“That was no good. That was no good at all,” cinematographer Halnya Hutchins yelled seconds after being hit by Alec Baldwin on the “Rust” film set. She died hours later.

The last words of the 42-year-old mother who had worked as the director of photography on Baldwin’s forthcoming Western film were revealed in an article by the Los Angeles Times based on conversations with 14 crew members, emails and text messages.

The actor had been checking with the camera crew to make sure they got their angles correct for the cross draw with the FD Pietta .45-caliber Colt revolver, according to a news report.

“So, I’m going to take this out and throw it, saying, ‘Bang!’” he added as he held the holstered handgun, which was intended to be loaded with dummies according to the report.

Instead, the actor was told that the firearm was a “cold gun,” which is a production term for a weapon that does not contain live rounds and is therefore safe to use during rehearsals, according to the LA Times.

As blood poured out of her chest, the fatally wounded Hutchins stumbled backward and fell into the arms of the set’s chief electrician, who held her in his arms. Meanwhile, Joel Souza, who was also hit by the same bullet, fell to the ground.

“What the f— was that? That burns!”Souza yelled.

Baldwin placed the weapon on a pew and exclaimed, “What the fuck just happened?” several times.

“Medic!” The crew rushed to the injured Hutchins, with one of them, a boom operator, gazing into her eyes and stating, “Oh, that was no good,” according to the LA Times.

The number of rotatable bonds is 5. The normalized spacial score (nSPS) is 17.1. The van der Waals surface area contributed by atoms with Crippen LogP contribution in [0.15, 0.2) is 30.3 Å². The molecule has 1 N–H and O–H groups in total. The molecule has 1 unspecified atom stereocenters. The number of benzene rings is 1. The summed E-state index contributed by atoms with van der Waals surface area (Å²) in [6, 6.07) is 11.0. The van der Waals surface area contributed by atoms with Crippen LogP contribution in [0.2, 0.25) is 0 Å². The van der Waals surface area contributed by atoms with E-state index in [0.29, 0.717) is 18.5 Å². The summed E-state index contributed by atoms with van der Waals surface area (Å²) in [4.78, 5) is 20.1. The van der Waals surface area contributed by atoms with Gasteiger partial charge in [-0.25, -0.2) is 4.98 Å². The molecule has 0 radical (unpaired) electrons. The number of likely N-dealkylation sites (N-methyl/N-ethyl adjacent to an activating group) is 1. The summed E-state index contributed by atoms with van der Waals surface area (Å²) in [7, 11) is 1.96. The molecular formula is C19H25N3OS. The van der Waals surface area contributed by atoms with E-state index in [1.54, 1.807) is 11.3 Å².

“No, that was no good. That was no good at all,” she replied.

She was declared dead, after a short time, by the doctor.

On Saturday, Baldwin appeared dejected and weary as he addressed the tragic shooting that shook the film industry on Oct. 21 at Bonanza Creek Ranch.

“There are incidental accidents on film sets from time to time, but nothing like this,” the 63-year-old actor told a reporter from BackGrid in Vermont. “This is a one-in-a-trillion episode, a one-in-a trillion event.”

Meanwhile, crew members told the Los Angeles Times that cost-cutting took precedence over safety.

“It always felt like the budget was more important than crew members,” Lane Luper, the A-camera first assistant, told the paper. “Everything was about the schedule and the budget.”

According to a text message obtained by The Post, union members had even walked off the set hours before Baldwin shot the gun — citing “bad gun safety” as one of the reasons for the withdrawal.

The Times obtained a recording of the ship’s safety officer speaking to crewmembers just five days before the death, in which he says that three prior discharges of weapons on the set had been accidents.

In one case, the stunt double for Baldwin mistakenly discharged a blank after being informed his weapon was “cold.” A member of the props department “actually shot herself in the foot,” Luper said, stating that it was a blank round.